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As can be seen in the below sequence of NOAA images spanning 15 hours (most recent at top), in extreme eastern Lake Superior the surface water (but not bottom water) temperature increased dramatically in a localized area. Can anyone confirm or rule out that this is a real event? If it is real, what is the explanation?

Link to source and additional information (Additional information includes lake-bottom temperature maps and additional time points)

enter image description here

enter image description here

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  • $\begingroup$ That site shows surface temperatures in the 60s (Fahrenheit) at 18:00 GMT on January 24. That makes no sense. Those are late summertime temperatures. This is midwinter. $\endgroup$ – David Hammen Jan 25 '15 at 15:07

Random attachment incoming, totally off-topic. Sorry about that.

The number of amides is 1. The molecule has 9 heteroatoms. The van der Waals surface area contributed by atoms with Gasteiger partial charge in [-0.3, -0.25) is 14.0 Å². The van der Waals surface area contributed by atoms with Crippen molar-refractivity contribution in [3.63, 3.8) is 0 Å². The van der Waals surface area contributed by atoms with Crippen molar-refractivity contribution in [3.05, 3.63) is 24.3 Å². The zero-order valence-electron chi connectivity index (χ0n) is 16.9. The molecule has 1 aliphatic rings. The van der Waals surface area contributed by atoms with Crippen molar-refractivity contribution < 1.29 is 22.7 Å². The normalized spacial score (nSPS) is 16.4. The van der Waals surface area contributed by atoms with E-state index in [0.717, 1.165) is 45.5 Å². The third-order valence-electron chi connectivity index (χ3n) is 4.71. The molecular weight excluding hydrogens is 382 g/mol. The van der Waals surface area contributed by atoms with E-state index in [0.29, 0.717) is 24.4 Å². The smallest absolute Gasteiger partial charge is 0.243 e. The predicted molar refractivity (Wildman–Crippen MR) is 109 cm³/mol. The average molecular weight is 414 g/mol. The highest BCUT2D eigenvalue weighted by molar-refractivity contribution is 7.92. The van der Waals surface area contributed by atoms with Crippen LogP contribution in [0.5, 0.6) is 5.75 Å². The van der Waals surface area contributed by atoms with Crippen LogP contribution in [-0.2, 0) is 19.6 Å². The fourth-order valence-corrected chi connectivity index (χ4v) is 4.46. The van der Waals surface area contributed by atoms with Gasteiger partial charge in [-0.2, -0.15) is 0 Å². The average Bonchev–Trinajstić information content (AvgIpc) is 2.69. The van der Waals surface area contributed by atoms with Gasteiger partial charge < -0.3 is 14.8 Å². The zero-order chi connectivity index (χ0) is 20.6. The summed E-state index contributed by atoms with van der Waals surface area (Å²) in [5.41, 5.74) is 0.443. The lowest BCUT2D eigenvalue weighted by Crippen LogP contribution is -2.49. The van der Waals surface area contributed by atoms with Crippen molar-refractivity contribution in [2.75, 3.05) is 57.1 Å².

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NOAA revised the data.

The map below is for the same date and time as the first map in the question, but with the anomaly gone. So I'll have to assume the event wasn't real.

enter image description here

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  • $\begingroup$ I can imagine some conspiracy theorists saying that "they" are hiding stuff ;) $\endgroup$ – Gimelist Jan 27 '15 at 5:31
  • $\begingroup$ Even I checked to see if there was a nuclear power plant there, because they can put out a lot of thermal pollution, but there isn't. $\endgroup$ – DavePhD Jan 27 '15 at 11:30
  • $\begingroup$ @Michael: well, technically they are hiding stuff. A numerical glitch in their hindcast model, most likely, although it might have also been a data munging glitch in the input or output. Either way, this is most obviously an example of why "hiding" (more properly "interpolating out bugs") is a good idea. $\endgroup$ – naught101 Jan 30 '15 at 5:21
  • $\begingroup$ Agreed this is probably a glitch. Would enjoy to hear if there are any phenomenological explanations for how this can occur. Data error is Occam's-razor-common, but nice to hear thoughts on what / how. Such thinking can encourage the production of better instruments. $\endgroup$ – New Alexandria Mar 2 '15 at 17:30

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